Three Very Naughty Boys


Once upon a time, there were three very naughty boys named Boris, Nigel and Michael. They were the naughtiest children at The Unspeakably Posh School For Boys, but they never got into trouble, because they were just too posh. Michael was good at putting the blame on others. Boris could always make the teacher laugh. And Nigel was so popular with the other children that they always defended him when he’d been naughty. 

One day, they brought a stink bomb to school. It was made with secret ingredients to be especially stinky. They wanted to set it off after lunch. David thought this was a bad idea, and wanted to tell the headteacher.

“Nobody likes a grass, David,” whined Boris. “There must be a better way to settle this.”

“Alright,” said David, “at lunch we’ll ask everyone in the class what they think, and whatever they decide, that’s what we’ll do.”

“Huzzah!” grinned Boris. “Nobody will listen to you.”

David thought this might be true, so he came up with a cunning plan to make people listen.

“Do what I say, or I’ll punch you in the face,” he told everyone.

“Do what we say, or we’ll kick you in the balls,” sneered the three very naughty boys.

At lunch, everyone was asked if they’d rather be punched in the face or kicked in the balls. Michael pushed his glasses over the bridge of his nose and gave everyone a long, hard stare.

“Think of how much fun it’ll be after the stink bomb goes off,” said Nigel. “The teacher won’t be able to tell us what to do ever again.”

“Think of how much trouble we’ll get into,” said David. “Nobody’s done anything this bad ever.”

Just over half the class chose to be punched in the face; they didn’t like their teacher at all, so wanted to make trouble, and anyway, no-one likes to be kicked in the balls.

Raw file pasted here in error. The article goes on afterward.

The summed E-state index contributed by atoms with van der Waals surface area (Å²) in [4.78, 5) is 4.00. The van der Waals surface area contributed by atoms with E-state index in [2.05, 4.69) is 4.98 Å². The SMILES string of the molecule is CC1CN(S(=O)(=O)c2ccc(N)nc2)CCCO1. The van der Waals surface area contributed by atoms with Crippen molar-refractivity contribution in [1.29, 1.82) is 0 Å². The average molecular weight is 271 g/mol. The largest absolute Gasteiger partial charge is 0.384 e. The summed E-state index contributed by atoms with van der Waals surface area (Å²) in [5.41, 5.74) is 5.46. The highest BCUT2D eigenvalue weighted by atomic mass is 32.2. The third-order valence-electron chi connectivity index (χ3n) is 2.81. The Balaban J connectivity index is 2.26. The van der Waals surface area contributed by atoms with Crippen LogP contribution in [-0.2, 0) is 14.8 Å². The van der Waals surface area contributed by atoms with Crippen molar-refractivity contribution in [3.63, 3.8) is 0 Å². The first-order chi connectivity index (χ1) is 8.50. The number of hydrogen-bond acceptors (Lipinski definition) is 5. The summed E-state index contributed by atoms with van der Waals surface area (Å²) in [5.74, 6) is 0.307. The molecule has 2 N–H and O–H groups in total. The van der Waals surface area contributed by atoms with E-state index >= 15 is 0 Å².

Just under half the class chose to take their chances with the ball-kicking; they were worried about what would happen after the stink bomb had been let off.

The three very naughty boys strode purposefully back into the classroom after lunch. The other children limped in, wincing and muttering from their wounds. Michael kept a look-out and when the teacher was coming, Nigel and Boris smashed the stink bomb on the floor.

The whole room filled with a terrible odour. It was part cat-piss, part beetle-poo and several other more unpleasant things this writer doesn’t dare mention.

“Who has done this?” shrieked the teacher, his nostrils flaring and his face mottling purple.

Everyone looked at the floor and nobody spoke, so the headteacher was called.

“What is the meaning of this?” boomed the headteacher, Mr Juncker.

The students looked at each other, then back at the headteacher, then down at their desks.

“Very well,” said Mr Juncker, “the whole class has detention. And you will do your detention in this room.”

“Oh, but can’t we go outside?” the children cried. “It smells so bad in here.”

“You have made your bed, now you must lie in it,” said the headteacher, and then hurried off to try to get the smell out of his clothes.

“This is all your fault,”  grumbled the children who’d been kicked in the balls.

“God, you’re always moaning,” said the children who’d been punched in the face. Some of them were sporting impressive shiners by now.

After detention, the children made their way home to their parents, who were astonished by the terrible smell. They tried everything to rub it off but it wouldn’t go. In fact, it just spread to the now-stinky parents. From the parents, it passed to brothers and sisters and cats and dogs. Dinner was served but nobody could eat it because it smelt so bad. Cats searched their homes in confusion, looking for the feline who had dared to mark their territory in this way. Everyone went to bed with grumbling tummies.

The next day, the parents made their way to work, and spread the smell around their colleagues. Pretty soon the whole country stank. Nobody was immune.

“I don’t want to go to that school any more, Mummy,” said David.

“We shall find you another school,” said Mummy. “We’ll send you to an excellent school in Europe.”

But the headteacher of the European school had heard rumours about the smell that had taken over Britain, and their application was turned down.

Meanwhile Boris, Nigel and Michael were nowhere to be seen. They didn’t come to school. They didn’t play in the park. They just stayed in their homes with the curtains drawn. Everyone wondered if they’d ever come out, now that the whole country stank…

Continues here…


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